Until the late 1980s, common sales practices were to push product Features-Advantages & Benefits (FAB) and then to try to manipulate a “Close” by employing clever scripts. Some of the best companies in the world (GE, Xerox, IBM, and Exxon) eventually took stock and realized that training salespeople in pitching FAB and manipulating closes, while somewhat successful at the commodity level where young salespeople started, had limited effectiveness when salespeople rose to more major and complex selling settings.
They turned to a psychologist named Neil Rackham and commissioned an extensive study with an open-ended research question: “What works in major and complex sales?” He and his team investigated roughly 35,000 sales calls.
Rackham’s team discovered that what was being taught – pitching FAB and manipulating closes – did not work. Indeed, the more closing techniques that were employed, the less successful the salesperson.
The most successful salespeople, Rackham found, were those who asked the best questions. These findings reported in 1989 revolutionized the field of selling.
Fast forward to more recent years and we have a number of provocateurs laying claim to the next revolution in selling. “Solution selling is dead” asserts one1. The jacket of Daniel Pink’s To Sell is Human2 teases the reader with “startling truths” and to offer “counterintuitive insights” on what works in selling. The third breakthrough we will consider asserts that selling mainstays like building relationships are now passé.3
To me, what we have here is a lot of heat and not much light. I think some training firms looked at the calendar and thought, “It has been around twenty-five years since the last revolutionary idea. It is about time for the next big idea on what works in sales. Why not us?”
Dismantling the Sales Machine1 (Harvard Business Review, 2013)
The authors are from CEB, or Corporate Executive Board, and contend that there is a “new world of sales” and in it businesses must abandon their “fixation on process” and embrace their breakthrough model they call “insight selling”. The straw man they set up as being obsolete is “solution selling”. According to them, “solutions” are bad but “insights” are good. If that assertion leaves you cold, save some time and skip the article.
To Sell is Human 2(Riverhead Books, 2012)
This contribution to what is new in sales is the most disappointing because the author, Daniel Pink, has written excellent books in Drive and Whole New Mind. He is a bit like Malcolm Gladwell in that he is not a scientist himself, but synthesizes scientific trends and relates them in an easy to read fashion. One of his main assertions in this book is that a lot of us “sell”. All right, if you call any act of persuasion “selling” we can accept that preachers, teachers, even parents are selling. So what?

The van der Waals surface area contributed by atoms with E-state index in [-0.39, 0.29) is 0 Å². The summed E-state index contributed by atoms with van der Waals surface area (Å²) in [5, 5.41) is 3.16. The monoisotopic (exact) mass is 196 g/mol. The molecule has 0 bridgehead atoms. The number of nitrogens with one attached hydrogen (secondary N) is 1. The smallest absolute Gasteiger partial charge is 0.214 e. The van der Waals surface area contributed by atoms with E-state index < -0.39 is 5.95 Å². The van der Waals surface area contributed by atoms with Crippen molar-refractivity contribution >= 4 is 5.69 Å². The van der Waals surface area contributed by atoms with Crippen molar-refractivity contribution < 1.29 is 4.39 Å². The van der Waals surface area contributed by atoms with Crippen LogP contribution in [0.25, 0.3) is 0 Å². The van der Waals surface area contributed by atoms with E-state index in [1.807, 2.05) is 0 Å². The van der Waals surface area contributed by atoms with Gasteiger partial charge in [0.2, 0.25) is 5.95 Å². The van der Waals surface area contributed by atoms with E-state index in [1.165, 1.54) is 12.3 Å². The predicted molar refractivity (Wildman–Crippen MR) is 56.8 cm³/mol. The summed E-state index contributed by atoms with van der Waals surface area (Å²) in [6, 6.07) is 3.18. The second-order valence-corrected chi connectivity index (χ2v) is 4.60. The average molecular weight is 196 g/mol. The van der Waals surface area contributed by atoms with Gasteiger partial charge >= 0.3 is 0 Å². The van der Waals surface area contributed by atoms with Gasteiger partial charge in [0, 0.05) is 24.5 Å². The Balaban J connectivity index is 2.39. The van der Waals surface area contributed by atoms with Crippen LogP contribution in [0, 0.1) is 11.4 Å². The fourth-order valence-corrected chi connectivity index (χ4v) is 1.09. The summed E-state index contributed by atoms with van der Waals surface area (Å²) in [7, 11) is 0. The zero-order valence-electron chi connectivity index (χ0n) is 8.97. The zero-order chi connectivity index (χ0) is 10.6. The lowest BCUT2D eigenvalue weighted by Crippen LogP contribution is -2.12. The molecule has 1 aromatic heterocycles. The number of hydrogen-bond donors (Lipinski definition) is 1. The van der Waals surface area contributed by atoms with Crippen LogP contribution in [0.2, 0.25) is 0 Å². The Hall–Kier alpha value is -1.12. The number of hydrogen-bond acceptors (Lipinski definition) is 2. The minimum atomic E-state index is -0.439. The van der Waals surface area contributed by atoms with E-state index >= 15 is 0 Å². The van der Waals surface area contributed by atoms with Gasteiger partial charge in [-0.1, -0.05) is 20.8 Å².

My other peeve, is that as he reviews significant contributions to the field of selling he overlooks Neil Rackham. This would be like tracing meaningful contributors to the history of science and skipping Newton. Finally, most of his anecdotes are Business-to-Customer and not Business-to-Business. But, he writes well.
Challenger Selling 3 (Penguin, 2011)
This one has some traction. We know of some large companies that have embraced their core concept that today’s salespeople need to move beyond simply building relationships and proposing solutions. Now, they must challenge prospects and clients with unique “insights”.
Wait a minute. Does “insight” sound familiar? Well as it turns out, these are the same guys from Corporate Executive Board that are positioning Insight Selling reviewed above. Which is it?
Here is another problem I have with Challenger Selling and the research upon which it is purportedly based. They report that in their study they found five kinds of salespeople: hard workers, challengers, relationship builders, lone wolfs, and reactive problem solvers. Among the five, challengers were the most successful.
My experience in both teaching and doing sales is that good salespeople easily adapt to and employ various selling styles depending on the situation. There are times when I have challenged clients with what I considered unique insights and won. There are other times when I have challenged and lost.
At the other extreme, there have been happy occasions when a client with whom I have a good relationship has called me to schedule work. So, what style do I employ? Is it Challenger? Relationship builder? Moving from one style to another is certainly not unique to me as a salesperson.
Now, here’s an idea. Maybe I should author an article on the next breakthrough in selling and call it Eclectic Selling! Not a bad thought. I’ll begin by proclaiming that everything you thought worked – like finding solutions and building relationships – is out of date. To succeed in modern day selling you must engage us to train your salesforce in the new skills of Eclectic Selling. How about it?